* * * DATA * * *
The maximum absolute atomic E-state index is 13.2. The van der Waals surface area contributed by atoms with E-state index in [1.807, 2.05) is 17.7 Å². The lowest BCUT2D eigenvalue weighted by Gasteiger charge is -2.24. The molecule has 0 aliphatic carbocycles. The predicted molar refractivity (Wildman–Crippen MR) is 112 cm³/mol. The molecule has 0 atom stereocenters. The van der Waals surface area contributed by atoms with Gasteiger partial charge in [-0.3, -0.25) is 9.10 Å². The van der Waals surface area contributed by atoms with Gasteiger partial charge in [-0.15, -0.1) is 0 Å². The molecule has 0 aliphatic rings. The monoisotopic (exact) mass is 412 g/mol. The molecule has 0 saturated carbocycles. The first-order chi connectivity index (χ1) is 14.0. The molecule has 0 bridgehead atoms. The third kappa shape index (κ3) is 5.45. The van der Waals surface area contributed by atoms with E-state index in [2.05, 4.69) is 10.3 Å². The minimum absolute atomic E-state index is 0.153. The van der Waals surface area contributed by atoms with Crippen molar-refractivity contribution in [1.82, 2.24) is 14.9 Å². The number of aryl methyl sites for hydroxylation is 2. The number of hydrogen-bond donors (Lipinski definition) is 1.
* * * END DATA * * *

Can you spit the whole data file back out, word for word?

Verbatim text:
The maximum absolute atomic E-state index is 13.2. The van der Waals surface area contributed by atoms with E-state index in [1.807, 2.05) is 17.7 Å². The lowest BCUT2D eigenvalue weighted by Gasteiger charge is -2.24. The molecule has 0 aliphatic carbocycles. The predicted molar refractivity (Wildman–Crippen MR) is 112 cm³/mol. The molecule has 0 atom stereocenters. The van der Waals surface area contributed by atoms with Gasteiger partial charge in [-0.3, -0.25) is 9.10 Å². The van der Waals surface area contributed by atoms with Gasteiger partial charge in [-0.15, -0.1) is 0 Å². The molecule has 0 aliphatic rings. The monoisotopic (exact) mass is 412 g/mol. The molecule has 0 saturated carbocycles. The first-order chi connectivity index (χ1) is 14.0. The molecule has 0 bridgehead atoms. The third kappa shape index (κ3) is 5.45. The van der Waals surface area contributed by atoms with E-state index in [2.05, 4.69) is 10.3 Å². The minimum absolute atomic E-state index is 0.153. The van der Waals surface area contributed by atoms with Crippen molar-refractivity contribution in [1.82, 2.24) is 14.9 Å². The number of aryl methyl sites for hydroxylation is 2. The number of hydrogen-bond donors (Lipinski definition) is 1.